Elections peaceful; how did women’s quotas, hybrid voting work? | Sunday Observer

Elections peaceful; how did women’s quotas, hybrid voting work?

The biggest, ever, exercise in republican democracy on this island is under way with the voting phase accomplished yesterday with the lowest levels of disruption and violence in decades. Several generations of citizens, with their experience of many varied elections past will appreciate the very marked down turn in disruption and violence per election since the National Unity coalition took governmental power.

By tomorrow, citizens will know their governmental and oppositional leadership at the level of local sovereignty. The collective will of citizens, as expressed in their vote, will appoint the people’s representatives at the level of governance most intimate with the people. It is government in the local communities, be they villages clustered under Pradeshiya Sabha or, wards of Urban and Municipal Councils.

In this globalized world, where all sovereignty is shared, the political choices of the citizens at local level will also have an impact on the provincial and national levels of government. The new grassroots legislative bodies will soon be exercising oversight and policy-making in local government. And, their legislative actions at local level will then indicate parameters of local needs and interests to the legislative bodies at provincial and national level. At the same time, the local bodies will operate within the institutional and budgetary parameters as defined by the provincial bodies and the national parliament.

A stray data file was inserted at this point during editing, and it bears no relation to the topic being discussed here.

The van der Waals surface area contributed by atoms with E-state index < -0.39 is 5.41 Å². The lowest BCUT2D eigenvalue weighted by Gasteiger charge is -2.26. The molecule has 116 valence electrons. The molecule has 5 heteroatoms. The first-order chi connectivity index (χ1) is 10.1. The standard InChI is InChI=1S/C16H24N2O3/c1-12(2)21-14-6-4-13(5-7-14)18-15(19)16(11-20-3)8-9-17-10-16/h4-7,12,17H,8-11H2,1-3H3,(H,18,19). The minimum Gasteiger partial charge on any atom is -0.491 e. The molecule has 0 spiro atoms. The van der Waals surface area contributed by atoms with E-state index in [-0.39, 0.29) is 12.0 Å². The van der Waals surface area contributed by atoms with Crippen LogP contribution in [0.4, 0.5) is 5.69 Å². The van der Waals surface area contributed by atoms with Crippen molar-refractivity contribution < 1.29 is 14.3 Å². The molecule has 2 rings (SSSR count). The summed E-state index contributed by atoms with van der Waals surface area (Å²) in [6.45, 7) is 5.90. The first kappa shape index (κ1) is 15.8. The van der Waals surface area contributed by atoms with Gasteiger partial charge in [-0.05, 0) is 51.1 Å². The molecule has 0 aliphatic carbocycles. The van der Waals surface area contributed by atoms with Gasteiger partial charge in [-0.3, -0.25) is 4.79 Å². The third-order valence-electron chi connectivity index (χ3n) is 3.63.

Citizens will also watch carefully the operation, for the first time, of an innovative hybrid voting method and an ‘affirmative action’ procedure of candidate selection. The new voting method, which combines proportional representation with the first-past-the-post system, will, hopefully ensure that the candidacy at village and ward level genuinely represents the local community while avoiding the intense rivalry and factionalism engendered by the list system required by the past purely PR voting method.

At the same time, the nation will watch closely the outcome of the new requirement for political parties and groups to ensure a minimum 25 per cent participation of women candidates. How many aspiring women were successful in being elected? Will their numbers in their respective councils be strong enough to ensure at least the beginnings of proper representation of the more than half this island’s population that comprises the female gender?

The degree to which women citizens flocked to cast their vote for women candidates will be a useful indicator, especially, to politicians, administrators and activists of the active concern of this half of the population in ensuring that their needs and interests are being addressed in governance. Will potential mayors, ministers, prime ministers and presidents emerge from among this pioneering cohort of new women activists in elected government?